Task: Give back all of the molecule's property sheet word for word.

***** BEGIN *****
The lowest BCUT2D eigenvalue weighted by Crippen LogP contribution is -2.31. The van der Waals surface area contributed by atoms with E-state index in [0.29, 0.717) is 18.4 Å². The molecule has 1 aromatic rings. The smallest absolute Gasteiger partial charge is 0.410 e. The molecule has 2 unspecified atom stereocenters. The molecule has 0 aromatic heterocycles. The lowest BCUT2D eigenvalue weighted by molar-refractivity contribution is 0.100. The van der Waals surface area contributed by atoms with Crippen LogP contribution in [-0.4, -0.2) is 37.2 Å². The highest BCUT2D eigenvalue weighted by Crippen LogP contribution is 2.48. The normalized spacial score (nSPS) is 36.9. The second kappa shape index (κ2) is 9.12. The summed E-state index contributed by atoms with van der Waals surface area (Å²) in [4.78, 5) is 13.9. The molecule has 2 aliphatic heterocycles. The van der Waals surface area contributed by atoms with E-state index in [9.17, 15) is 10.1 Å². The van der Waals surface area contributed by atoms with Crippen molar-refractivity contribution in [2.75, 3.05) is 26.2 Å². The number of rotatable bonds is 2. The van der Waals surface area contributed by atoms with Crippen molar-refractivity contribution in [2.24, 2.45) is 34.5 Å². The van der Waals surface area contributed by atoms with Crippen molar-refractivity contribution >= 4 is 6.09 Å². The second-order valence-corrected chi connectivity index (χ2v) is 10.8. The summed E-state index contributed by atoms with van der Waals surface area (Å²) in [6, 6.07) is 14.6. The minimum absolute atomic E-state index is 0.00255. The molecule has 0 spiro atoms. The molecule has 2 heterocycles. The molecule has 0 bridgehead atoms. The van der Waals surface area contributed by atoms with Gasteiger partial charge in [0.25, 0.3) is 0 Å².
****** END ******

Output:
The lowest BCUT2D eigenvalue weighted by Crippen LogP contribution is -2.31. The van der Waals surface area contributed by atoms with E-state index in [0.29, 0.717) is 18.4 Å². The molecule has 1 aromatic rings. The smallest absolute Gasteiger partial charge is 0.410 e. The molecule has 2 unspecified atom stereocenters. The molecule has 0 aromatic heterocycles. The lowest BCUT2D eigenvalue weighted by molar-refractivity contribution is 0.100. The van der Waals surface area contributed by atoms with Crippen LogP contribution in [-0.4, -0.2) is 37.2 Å². The highest BCUT2D eigenvalue weighted by Crippen LogP contribution is 2.48. The normalized spacial score (nSPS) is 36.9. The second kappa shape index (κ2) is 9.12. The summed E-state index contributed by atoms with van der Waals surface area (Å²) in [4.78, 5) is 13.9. The molecule has 2 aliphatic heterocycles. The van der Waals surface area contributed by atoms with E-state index in [9.17, 15) is 10.1 Å². The van der Waals surface area contributed by atoms with Crippen molar-refractivity contribution in [2.75, 3.05) is 26.2 Å². The number of rotatable bonds is 2. The van der Waals surface area contributed by atoms with Crippen molar-refractivity contribution in [2.24, 2.45) is 34.5 Å². The van der Waals surface area contributed by atoms with Crippen molar-refractivity contribution >= 4 is 6.09 Å². The second-order valence-corrected chi connectivity index (χ2v) is 10.8. The summed E-state index contributed by atoms with van der Waals surface area (Å²) in [6, 6.07) is 14.6. The minimum absolute atomic E-state index is 0.00255. The molecule has 0 spiro atoms. The molecule has 2 heterocycles. The molecule has 0 bridgehead atoms. The van der Waals surface area contributed by atoms with Gasteiger partial charge in [0.25, 0.3) is 0 Å².